An important step towards market oriented policy procedures takes place when the Central bank assumes responsibility for evening out swings in demand relative to demand on its own initiative, rather than waiting passively for individual banks to come to it. Once it begins to supply or absorb liquidity through market intervention, the discount window plays an important, but subordinate safety valve role by providing the short-run reserve needs of the banking system for purposes of meeting short term liquidity obligations.
In the financial intermediation process, a bank collects money on deposit from one group (the surplus unit) and grants it out to another group (the deficit unit). These roles involve bringing together people who have money and those who need money.
Apart from the technical aspects of the CBN’s responsibility discussed above, it is important in this section to highlight certain critical factors that are required to facilitate liquidity management in the context of autonomy. These include a stable macroeconomic environment, a sound and competitive financial system, adequate regulatory and supervisory framework, and capacity build up.
Stable Macroeconomic Environment to enhance liquidity management and ensure macroeconomic stability, there is the compelling need to insulate monetary policy from the pressure of financing the government fiscal deficit. Also, the monetary authorities should have freedom in the management of interest rate in order to sufficiently influence transactions in the intervention securities and enhance the effectiveness of instruments for liquidity management. Uncontrolled financing of the deficit by the CBN, either through ways and means advances or the absorption of unsubscribed government debt issues, increase bank liquidity thereby constraining the effectiveness of instruments for liquidity management (Amarachukwu Ona, 2003)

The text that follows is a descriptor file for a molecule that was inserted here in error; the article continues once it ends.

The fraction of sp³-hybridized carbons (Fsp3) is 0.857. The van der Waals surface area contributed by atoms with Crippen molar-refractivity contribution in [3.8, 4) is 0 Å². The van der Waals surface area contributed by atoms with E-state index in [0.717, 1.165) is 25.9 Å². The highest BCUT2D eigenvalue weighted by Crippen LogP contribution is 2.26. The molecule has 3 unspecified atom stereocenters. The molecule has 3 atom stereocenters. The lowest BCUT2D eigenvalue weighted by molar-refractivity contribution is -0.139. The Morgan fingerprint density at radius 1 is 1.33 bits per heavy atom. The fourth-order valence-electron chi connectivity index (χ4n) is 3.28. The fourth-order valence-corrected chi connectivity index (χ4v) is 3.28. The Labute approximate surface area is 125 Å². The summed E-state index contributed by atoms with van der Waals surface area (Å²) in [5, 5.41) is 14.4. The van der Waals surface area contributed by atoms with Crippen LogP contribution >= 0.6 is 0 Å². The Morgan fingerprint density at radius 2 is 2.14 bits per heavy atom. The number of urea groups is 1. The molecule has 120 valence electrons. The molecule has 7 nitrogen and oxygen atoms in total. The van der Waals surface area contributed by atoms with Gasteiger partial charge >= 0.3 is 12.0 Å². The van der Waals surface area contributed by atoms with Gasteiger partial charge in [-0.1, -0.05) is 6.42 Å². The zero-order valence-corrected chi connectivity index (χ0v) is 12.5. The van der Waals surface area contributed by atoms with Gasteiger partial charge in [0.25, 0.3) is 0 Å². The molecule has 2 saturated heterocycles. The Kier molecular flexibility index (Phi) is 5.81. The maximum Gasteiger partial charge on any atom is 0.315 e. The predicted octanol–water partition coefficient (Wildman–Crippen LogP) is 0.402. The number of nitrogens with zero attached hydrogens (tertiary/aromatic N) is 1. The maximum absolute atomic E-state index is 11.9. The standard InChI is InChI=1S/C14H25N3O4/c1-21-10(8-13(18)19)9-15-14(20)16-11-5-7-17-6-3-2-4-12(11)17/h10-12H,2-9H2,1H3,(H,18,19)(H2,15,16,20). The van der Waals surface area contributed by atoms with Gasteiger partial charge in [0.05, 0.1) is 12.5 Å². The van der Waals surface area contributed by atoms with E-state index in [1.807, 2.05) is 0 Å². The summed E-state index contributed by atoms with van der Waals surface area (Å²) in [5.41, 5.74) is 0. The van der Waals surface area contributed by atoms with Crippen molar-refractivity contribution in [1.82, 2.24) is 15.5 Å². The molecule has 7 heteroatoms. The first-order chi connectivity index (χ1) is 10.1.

Under the new dispensation, sustaining monetary stability will be achieved through greater coordination between the CBN and the Federal Ministry of Finance, in order to limit government borrowing from the bank to the level stipulated by law.
1.2 STATEMENT OF THE PROBLEM
The issue of liquidity for commercial banks is very vital to the existence of any organization, ECOBANK inclusive. However, illiquidity of commercial banks especially the banks can lead to loss of businesses thereby reducing the potentials of earnings and profitability. This is because high liquidity position of bank helps it to meet up with obligations such as funding of loans and advances that could aid the bank to earn income in the form of interests and loans.
In the light of this, scholars have argued for and against liquidity as being critical in banks’ life and profitability. Some scholars such as Duru and Ekwe(2013), argue found out that commercial banks that maintain high liquidity earn high profitability. However, other authors argue that liquidity does not positively affect profitability. In other words for sustainable intermediation function, banks need to be profitable. Beyond the intermediation function, the financial performance of banks has critical implications for economic growth of countries. Good financial performance rewards the shareholders for their investment. This, in turn, encourages additional investment and brings about economic growth. On the other hand, poor banking performance can lead to banking failure and crisis which have negative repercussions on the economic growth, Ongore and Kusa (2013).